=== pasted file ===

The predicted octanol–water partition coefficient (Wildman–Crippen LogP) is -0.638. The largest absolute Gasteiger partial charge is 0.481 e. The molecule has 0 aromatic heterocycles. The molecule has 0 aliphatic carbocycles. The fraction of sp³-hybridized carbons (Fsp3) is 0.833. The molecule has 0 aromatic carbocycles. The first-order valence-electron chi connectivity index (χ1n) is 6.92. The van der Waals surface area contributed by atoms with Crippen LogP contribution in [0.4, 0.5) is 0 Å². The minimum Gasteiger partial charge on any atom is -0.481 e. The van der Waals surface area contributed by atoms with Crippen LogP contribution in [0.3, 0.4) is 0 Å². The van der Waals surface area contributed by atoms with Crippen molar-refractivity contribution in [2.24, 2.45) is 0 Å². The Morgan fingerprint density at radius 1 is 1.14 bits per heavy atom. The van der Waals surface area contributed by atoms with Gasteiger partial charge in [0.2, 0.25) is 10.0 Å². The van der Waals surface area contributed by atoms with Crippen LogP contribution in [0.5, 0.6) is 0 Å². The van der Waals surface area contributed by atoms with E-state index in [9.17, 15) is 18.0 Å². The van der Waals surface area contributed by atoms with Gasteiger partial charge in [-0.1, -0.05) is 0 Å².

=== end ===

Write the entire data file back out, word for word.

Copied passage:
The predicted octanol–water partition coefficient (Wildman–Crippen LogP) is -0.638. The largest absolute Gasteiger partial charge is 0.481 e. The molecule has 0 aromatic heterocycles. The molecule has 0 aliphatic carbocycles. The fraction of sp³-hybridized carbons (Fsp3) is 0.833. The molecule has 0 aromatic carbocycles. The first-order valence-electron chi connectivity index (χ1n) is 6.92. The van der Waals surface area contributed by atoms with Crippen LogP contribution in [0.4, 0.5) is 0 Å². The minimum Gasteiger partial charge on any atom is -0.481 e. The van der Waals surface area contributed by atoms with Crippen LogP contribution in [0.3, 0.4) is 0 Å². The van der Waals surface area contributed by atoms with Crippen molar-refractivity contribution in [2.24, 2.45) is 0 Å². The Morgan fingerprint density at radius 1 is 1.14 bits per heavy atom. The van der Waals surface area contributed by atoms with Gasteiger partial charge in [0.2, 0.25) is 10.0 Å². The van der Waals surface area contributed by atoms with Crippen LogP contribution in [0.5, 0.6) is 0 Å². The van der Waals surface area contributed by atoms with E-state index in [9.17, 15) is 18.0 Å². The van der Waals surface area contributed by atoms with Gasteiger partial charge in [-0.1, -0.05) is 0 Å².